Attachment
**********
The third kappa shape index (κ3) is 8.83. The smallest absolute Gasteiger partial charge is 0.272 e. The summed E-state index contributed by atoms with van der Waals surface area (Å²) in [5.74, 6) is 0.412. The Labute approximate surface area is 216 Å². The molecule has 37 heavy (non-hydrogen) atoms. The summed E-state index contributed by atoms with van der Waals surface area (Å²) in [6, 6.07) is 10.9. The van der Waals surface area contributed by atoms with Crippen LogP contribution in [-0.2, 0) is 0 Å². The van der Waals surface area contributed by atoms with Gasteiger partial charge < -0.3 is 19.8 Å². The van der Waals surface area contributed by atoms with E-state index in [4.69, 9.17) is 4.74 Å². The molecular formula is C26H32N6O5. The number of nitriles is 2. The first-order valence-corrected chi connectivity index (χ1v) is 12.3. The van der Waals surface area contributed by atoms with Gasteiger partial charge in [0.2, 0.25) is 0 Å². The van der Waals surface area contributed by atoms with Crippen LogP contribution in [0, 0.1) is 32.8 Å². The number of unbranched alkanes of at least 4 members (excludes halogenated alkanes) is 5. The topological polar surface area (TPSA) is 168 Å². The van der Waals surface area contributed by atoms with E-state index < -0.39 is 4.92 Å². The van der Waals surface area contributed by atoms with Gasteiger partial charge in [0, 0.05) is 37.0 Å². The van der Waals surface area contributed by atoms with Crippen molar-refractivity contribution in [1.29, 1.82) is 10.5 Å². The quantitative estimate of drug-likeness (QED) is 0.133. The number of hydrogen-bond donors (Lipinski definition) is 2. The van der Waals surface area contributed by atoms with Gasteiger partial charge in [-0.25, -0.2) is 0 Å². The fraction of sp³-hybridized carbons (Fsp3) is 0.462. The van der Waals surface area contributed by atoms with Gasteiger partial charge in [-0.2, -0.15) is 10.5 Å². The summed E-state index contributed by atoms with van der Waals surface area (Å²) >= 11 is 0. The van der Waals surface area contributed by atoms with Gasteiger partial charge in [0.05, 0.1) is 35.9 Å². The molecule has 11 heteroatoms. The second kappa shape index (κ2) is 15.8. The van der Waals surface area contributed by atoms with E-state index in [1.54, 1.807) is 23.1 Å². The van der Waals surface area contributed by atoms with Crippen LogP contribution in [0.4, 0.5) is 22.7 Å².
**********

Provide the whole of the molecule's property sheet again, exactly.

The third kappa shape index (κ3) is 8.83. The smallest absolute Gasteiger partial charge is 0.272 e. The summed E-state index contributed by atoms with van der Waals surface area (Å²) in [5.74, 6) is 0.412. The Labute approximate surface area is 216 Å². The molecule has 37 heavy (non-hydrogen) atoms. The summed E-state index contributed by atoms with van der Waals surface area (Å²) in [6, 6.07) is 10.9. The van der Waals surface area contributed by atoms with Crippen LogP contribution in [-0.2, 0) is 0 Å². The van der Waals surface area contributed by atoms with Gasteiger partial charge < -0.3 is 19.8 Å². The van der Waals surface area contributed by atoms with E-state index in [4.69, 9.17) is 4.74 Å². The molecular formula is C26H32N6O5. The number of nitriles is 2. The first-order valence-corrected chi connectivity index (χ1v) is 12.3. The van der Waals surface area contributed by atoms with Gasteiger partial charge in [0.2, 0.25) is 0 Å². The van der Waals surface area contributed by atoms with Crippen LogP contribution in [0, 0.1) is 32.8 Å². The number of unbranched alkanes of at least 4 members (excludes halogenated alkanes) is 5. The topological polar surface area (TPSA) is 168 Å². The van der Waals surface area contributed by atoms with E-state index < -0.39 is 4.92 Å². The van der Waals surface area contributed by atoms with Gasteiger partial charge in [0, 0.05) is 37.0 Å². The van der Waals surface area contributed by atoms with Crippen molar-refractivity contribution in [1.29, 1.82) is 10.5 Å². The quantitative estimate of drug-likeness (QED) is 0.133. The number of hydrogen-bond donors (Lipinski definition) is 2. The van der Waals surface area contributed by atoms with Gasteiger partial charge in [-0.25, -0.2) is 0 Å². The fraction of sp³-hybridized carbons (Fsp3) is 0.462. The van der Waals surface area contributed by atoms with Gasteiger partial charge in [-0.2, -0.15) is 10.5 Å². The summed E-state index contributed by atoms with van der Waals surface area (Å²) >= 11 is 0. The van der Waals surface area contributed by atoms with Gasteiger partial charge in [0.05, 0.1) is 35.9 Å². The molecule has 11 heteroatoms. The second kappa shape index (κ2) is 15.8. The van der Waals surface area contributed by atoms with E-state index in [1.54, 1.807) is 23.1 Å². The van der Waals surface area contributed by atoms with Crippen LogP contribution in [0.4, 0.5) is 22.7 Å².